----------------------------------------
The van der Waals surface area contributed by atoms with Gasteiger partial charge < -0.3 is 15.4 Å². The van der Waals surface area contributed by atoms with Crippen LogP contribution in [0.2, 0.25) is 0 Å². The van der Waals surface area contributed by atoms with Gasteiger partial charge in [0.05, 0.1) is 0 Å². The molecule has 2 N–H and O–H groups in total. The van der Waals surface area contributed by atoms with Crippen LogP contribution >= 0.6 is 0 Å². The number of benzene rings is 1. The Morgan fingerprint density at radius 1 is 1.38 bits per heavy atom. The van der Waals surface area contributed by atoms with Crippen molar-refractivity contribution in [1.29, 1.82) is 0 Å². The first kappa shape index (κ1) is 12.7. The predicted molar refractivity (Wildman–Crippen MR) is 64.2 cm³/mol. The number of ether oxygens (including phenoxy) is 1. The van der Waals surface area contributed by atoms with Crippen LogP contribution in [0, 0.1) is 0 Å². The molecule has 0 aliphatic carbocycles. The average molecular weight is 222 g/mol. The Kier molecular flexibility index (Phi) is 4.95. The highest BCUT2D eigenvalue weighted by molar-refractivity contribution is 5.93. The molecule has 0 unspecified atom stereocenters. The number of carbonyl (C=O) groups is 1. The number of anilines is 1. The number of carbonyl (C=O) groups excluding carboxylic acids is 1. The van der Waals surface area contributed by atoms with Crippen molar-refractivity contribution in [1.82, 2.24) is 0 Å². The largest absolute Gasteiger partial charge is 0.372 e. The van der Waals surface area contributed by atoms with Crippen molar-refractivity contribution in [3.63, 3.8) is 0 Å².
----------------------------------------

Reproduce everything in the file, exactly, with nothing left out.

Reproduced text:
The van der Waals surface area contributed by atoms with Gasteiger partial charge < -0.3 is 15.4 Å². The van der Waals surface area contributed by atoms with Crippen LogP contribution in [0.2, 0.25) is 0 Å². The van der Waals surface area contributed by atoms with Gasteiger partial charge in [0.05, 0.1) is 0 Å². The molecule has 2 N–H and O–H groups in total. The van der Waals surface area contributed by atoms with Crippen LogP contribution >= 0.6 is 0 Å². The number of benzene rings is 1. The Morgan fingerprint density at radius 1 is 1.38 bits per heavy atom. The van der Waals surface area contributed by atoms with Crippen molar-refractivity contribution in [1.29, 1.82) is 0 Å². The first kappa shape index (κ1) is 12.7. The predicted molar refractivity (Wildman–Crippen MR) is 64.2 cm³/mol. The number of ether oxygens (including phenoxy) is 1. The van der Waals surface area contributed by atoms with Crippen LogP contribution in [0, 0.1) is 0 Å². The molecule has 0 aliphatic carbocycles. The average molecular weight is 222 g/mol. The Kier molecular flexibility index (Phi) is 4.95. The highest BCUT2D eigenvalue weighted by molar-refractivity contribution is 5.93. The molecule has 0 unspecified atom stereocenters. The number of carbonyl (C=O) groups is 1. The number of anilines is 1. The number of carbonyl (C=O) groups excluding carboxylic acids is 1. The van der Waals surface area contributed by atoms with Crippen molar-refractivity contribution in [1.82, 2.24) is 0 Å². The largest absolute Gasteiger partial charge is 0.372 e. The van der Waals surface area contributed by atoms with Crippen molar-refractivity contribution in [3.63, 3.8) is 0 Å².